China isn’t the only authoritarian state boosting its investments in sharp power.
Russia is investing millions of dollars to have its propaganda delivered to Western audiences under the guise of more “nuanced” interpretations of politics and international events, says a new analysis from the Institute of Modern Russia (IMR). Despite the ruble in freefall and anti-Kremlin sanctions, Russia is diligently continuing to increase state funding for its propaganda machine by around 30 percent per year, according to the report titled “Hybrid Analytica: Pro-Kremlin Expert Propaganda in Moscow, Europe and the U.S.: A Case Study on Think Tanks and Universities,” authored by Dr. Kateryna Smagliy, with a contribution from Ilya Zaslavskiy.
The authors define “hybrid analytica” as “the process of design, development and promotion of various pseudo-academic narratives by duped or manipulated bona fide intellectuals, academics and think tank experts or political ‘lobbyists in disguise,’ whose vested interests have been recruited through the global network of the Kremlin-linked operatives.” It is designed “to support and accommodate the international or domestic agenda of the Putin regime” and leads to the “demolition of factuality, disinformation, intentional misinterpretation of events, undermined trust in expertise, and overall pollution of the policymaking and public debate environment.”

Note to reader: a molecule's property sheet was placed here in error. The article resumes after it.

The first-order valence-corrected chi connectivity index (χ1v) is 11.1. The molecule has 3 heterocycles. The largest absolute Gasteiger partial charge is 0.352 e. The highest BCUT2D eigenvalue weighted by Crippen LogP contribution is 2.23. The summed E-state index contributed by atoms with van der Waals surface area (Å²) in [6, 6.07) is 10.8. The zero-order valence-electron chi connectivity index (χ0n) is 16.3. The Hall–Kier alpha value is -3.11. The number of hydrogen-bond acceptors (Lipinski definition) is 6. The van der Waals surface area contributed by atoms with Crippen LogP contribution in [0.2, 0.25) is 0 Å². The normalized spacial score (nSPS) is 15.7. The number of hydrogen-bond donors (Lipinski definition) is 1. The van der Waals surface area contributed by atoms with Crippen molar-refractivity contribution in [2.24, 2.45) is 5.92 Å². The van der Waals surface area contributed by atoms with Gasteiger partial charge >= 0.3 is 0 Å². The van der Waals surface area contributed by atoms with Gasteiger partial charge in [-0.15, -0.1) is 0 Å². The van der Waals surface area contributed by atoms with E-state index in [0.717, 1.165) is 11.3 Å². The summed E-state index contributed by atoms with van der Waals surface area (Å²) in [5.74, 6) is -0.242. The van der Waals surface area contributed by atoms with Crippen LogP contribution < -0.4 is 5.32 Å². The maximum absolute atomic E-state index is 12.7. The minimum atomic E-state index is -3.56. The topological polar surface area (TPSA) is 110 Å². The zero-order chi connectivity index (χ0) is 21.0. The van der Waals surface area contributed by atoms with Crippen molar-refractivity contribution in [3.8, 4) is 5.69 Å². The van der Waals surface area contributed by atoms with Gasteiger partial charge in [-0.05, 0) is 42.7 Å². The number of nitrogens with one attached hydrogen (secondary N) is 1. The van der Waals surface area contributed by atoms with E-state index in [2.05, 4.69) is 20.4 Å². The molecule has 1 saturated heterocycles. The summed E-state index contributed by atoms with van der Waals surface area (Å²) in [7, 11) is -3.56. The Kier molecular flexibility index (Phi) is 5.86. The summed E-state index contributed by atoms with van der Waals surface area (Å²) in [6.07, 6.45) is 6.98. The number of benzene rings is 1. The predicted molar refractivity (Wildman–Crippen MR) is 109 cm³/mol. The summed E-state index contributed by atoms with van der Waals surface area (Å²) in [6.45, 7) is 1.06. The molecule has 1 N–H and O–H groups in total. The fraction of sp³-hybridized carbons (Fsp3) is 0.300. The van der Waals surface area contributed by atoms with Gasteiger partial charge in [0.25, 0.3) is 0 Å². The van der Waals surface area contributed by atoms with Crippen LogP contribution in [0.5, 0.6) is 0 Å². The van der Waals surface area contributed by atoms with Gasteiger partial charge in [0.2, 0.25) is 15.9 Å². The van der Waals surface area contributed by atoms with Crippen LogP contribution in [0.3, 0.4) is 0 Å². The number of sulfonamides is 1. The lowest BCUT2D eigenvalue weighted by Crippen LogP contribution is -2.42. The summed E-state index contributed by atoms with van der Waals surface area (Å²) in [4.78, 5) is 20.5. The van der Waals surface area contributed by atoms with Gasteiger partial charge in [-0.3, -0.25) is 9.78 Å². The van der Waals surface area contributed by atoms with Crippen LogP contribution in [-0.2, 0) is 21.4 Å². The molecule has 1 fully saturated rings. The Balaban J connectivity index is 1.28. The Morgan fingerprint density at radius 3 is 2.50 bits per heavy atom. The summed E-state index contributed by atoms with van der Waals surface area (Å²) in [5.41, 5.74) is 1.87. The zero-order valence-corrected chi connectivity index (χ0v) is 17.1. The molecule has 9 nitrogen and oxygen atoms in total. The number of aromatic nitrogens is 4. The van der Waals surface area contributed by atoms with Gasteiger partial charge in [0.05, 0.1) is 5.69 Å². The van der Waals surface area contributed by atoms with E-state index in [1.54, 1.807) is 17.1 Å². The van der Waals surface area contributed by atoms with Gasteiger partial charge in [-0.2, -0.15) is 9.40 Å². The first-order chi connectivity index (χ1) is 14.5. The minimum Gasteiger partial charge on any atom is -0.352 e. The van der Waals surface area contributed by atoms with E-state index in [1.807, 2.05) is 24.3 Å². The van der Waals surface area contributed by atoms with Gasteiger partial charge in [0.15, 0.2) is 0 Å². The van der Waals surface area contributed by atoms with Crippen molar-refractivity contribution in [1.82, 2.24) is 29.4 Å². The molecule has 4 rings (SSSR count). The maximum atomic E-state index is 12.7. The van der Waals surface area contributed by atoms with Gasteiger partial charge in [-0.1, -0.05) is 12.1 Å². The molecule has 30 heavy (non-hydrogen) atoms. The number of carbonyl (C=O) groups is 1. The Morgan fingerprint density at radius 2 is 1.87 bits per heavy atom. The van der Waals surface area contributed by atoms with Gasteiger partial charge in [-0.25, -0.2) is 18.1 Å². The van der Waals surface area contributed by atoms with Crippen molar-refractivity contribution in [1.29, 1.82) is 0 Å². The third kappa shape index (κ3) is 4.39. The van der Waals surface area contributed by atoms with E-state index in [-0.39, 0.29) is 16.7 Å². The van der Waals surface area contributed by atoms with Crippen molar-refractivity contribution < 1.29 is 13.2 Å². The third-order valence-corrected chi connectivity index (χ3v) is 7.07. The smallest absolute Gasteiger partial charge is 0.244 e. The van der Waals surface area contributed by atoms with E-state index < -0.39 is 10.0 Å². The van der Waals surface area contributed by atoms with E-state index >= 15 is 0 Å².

The paper outlines the Kremlin’s connections with think tanks, universities, and research institutions in Russia, Europe and the United States entails the co-optation of experts into a pool of proxy communicators for the Putin regime. The authors explain how Kremlin-linked think tanks design new ideological doctrines for the Russian government and how various Kremlin sympathizers promote pro-Kremlin propaganda narratives in the West, highlighting the role of Russian intelligence services and Russian institutions of soft power in the design and implementation of the present-day strategies of knowledge weaponization and ideological subversion.
Western governments and academic institutions should officially acknowledge the threat posed by Russia’s subversive information warfare, step up efforts to expose Russia’s network of agents within Western academia, and adopt mechanisms to safeguard professional integrity and due diligence processes, the authors contend.
Defenses of naivety or “keeping dialogue open” are no longer valid excuses for either conscious or unwitting engagement in Russia’s influence campaign against other countries and international organizations, the paper concludes:
It is high time to acknowledge that participation in Kremlin-linked debate venues such as the Valdai Discussion Club, as well as invitations of Russian “hybrid” analysts to the West, almost exclusively leads to uncritical propagation of Moscow-friendly narratives, spreading more disinformation and polluting the information space with specious narratives….. The strategy of shedding light on what pro-Kremlin experts say, write and advocate is likely to prove much more effective, not least because it ensures that the truth is out there to set the record straight. Closer media scrutiny of the Western think tank community is in itself a huge antidote to the possibility of shadow political lobbying.